NFS Snapshots

The scratch storage tier does not receive either snapshots or backups. Presently, scratch storage is on the servers nfs-prod-12 and nfs-prod-13. You can determine which server your filesystem is on by using the df command.


The backing store for the NFS servers uses the ZFS filesystem, which follows a non-overwriting (copy-on-write) storage policy. Whenever any block is updated, whether it contains data or metadata, a fresh block is allocated from the storage pool and pointers to the old block are updated to point to the new block, recursively all the way up to the root of the filesystem. (Blocks are also checksummed, so the filesystem forms a Merkle tree structure.)

This makes it trivial to capture a point-in-time snapshot of any filesystem, just by creating an additional reference to the root of the tree, and our practices for monitoring and managing NFS servers depend on the automatic, periodic creation and deletion of snapshots. (In particular, snapshots are required for filesystem migrations between servers, and we depend on them as well for capacity planning.) Snapshots are mandatory except on “scratch” filesystems.

Disk blocks assigned to snapshots are counted against your filesystem’s quota, so if you are overwriting or deleting large amounts of data, you may notice that your filesystem appears to be shrinking. ZFS reports the size of the filesystem to df and NFS clients as the filesystem’s quota minus the space occupied by snapshots. If you completely fill your quota, you will be unable to delete anything until one of two things happens: either sufficient snapshots are destroyed automatically, or TIG deletes them manually at the request of the filesystem’s owner.


If you delete or overwrite a file soon after it was initially created, chances are pretty good that the disk blocks can be freed immediately. However, if the file exists when a snapshot is taken, its storage will be reserved for the lifetime of that snapshot. The following table shows when snapshots are taken and how long they last:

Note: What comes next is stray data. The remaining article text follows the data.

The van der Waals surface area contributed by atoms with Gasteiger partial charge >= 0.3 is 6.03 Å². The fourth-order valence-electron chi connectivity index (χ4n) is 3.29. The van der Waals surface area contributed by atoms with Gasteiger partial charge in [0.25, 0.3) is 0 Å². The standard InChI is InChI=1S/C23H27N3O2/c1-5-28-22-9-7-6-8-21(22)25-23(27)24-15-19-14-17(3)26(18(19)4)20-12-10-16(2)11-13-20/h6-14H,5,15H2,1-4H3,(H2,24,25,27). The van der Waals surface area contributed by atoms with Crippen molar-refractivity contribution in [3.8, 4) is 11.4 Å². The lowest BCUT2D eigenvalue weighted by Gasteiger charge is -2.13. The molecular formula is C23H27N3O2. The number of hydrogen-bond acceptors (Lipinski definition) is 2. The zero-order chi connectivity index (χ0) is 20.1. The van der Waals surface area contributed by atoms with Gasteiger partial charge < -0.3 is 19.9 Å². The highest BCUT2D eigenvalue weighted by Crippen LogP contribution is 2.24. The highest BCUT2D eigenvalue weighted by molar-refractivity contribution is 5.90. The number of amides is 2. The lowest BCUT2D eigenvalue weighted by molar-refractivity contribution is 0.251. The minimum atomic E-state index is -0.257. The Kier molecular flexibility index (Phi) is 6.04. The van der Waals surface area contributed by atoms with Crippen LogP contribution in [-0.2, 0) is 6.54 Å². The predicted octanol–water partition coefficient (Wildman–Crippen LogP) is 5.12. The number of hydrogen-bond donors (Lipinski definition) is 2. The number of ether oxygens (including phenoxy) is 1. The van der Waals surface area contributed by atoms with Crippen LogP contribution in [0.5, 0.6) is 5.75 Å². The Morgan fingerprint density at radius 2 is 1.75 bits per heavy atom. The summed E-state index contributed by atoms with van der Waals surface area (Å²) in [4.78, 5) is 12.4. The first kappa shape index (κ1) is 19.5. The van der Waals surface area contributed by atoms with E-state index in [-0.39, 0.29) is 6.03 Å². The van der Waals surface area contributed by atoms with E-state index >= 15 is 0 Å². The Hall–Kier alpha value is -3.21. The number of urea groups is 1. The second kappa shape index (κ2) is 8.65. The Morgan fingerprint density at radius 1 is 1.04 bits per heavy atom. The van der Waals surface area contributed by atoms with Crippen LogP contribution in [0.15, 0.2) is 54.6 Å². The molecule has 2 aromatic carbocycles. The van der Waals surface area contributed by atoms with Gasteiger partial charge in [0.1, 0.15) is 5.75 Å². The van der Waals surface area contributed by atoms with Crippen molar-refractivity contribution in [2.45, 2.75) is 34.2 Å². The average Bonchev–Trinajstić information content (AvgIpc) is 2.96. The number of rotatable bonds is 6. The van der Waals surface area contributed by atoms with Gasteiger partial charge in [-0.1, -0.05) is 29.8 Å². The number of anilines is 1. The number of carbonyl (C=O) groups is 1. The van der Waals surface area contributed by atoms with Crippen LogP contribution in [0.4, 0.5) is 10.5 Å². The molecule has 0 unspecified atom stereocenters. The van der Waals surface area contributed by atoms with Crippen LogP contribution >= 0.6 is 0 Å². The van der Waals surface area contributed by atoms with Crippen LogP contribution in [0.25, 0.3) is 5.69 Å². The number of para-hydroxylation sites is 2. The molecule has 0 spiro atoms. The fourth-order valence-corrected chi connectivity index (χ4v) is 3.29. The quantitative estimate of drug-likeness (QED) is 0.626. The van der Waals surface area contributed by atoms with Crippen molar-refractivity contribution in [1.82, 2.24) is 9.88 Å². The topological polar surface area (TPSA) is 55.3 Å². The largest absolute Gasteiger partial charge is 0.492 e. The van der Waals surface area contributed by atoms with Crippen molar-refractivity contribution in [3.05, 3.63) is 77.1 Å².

Frequency When taken How many kept
hourly soon after the top of the hour 25
daily 3:01 AM 8
weekly 4:15 AM on Saturdays 5
monthly 5:30 AM on the first 2

Thus, if you create a file at noon and delete it at 2 PM, it will still be in a snapshot until 3 PM the following day. If you create a file at noon on a Monday and delete it Tuesday, it will stick around until Wednesday the following week. If you create a file on a Friday and don’t delete it until Saturday afternoon, it will take up disk space for another five weeks, unless Saturday was the first day of the month, in which case it won’t be freed until the first day of the month after next.

Accessing snapshots

The snapshots for any filesystem can be accessed through the hidden directory .zfs/snapshot in the root directory of each filesystem. A snapshot can also be made available as a read-write clone as the need arises; contact help@csail to request this.

Premature removal of snapshots

If you have run out of space and need to request that your old snapshots be deleted, send a request to help@csail, making sure to include the name of the filesystem. These requests should normally come from the PI, group system administrator, or the person who originally requested the filesystem. Note that only snapshots older than the last monthly snapshot will normally be deleted. (Sometimes more recent snapshots may be deleted, such as on a brand-new filesystem that has never had a monthly snapshot, or an hourly snapshot that would be deleted automatically in a few hours anyway.) Generally we prefer to increase quotas instead of deleting snapshots, when resource constraints permit.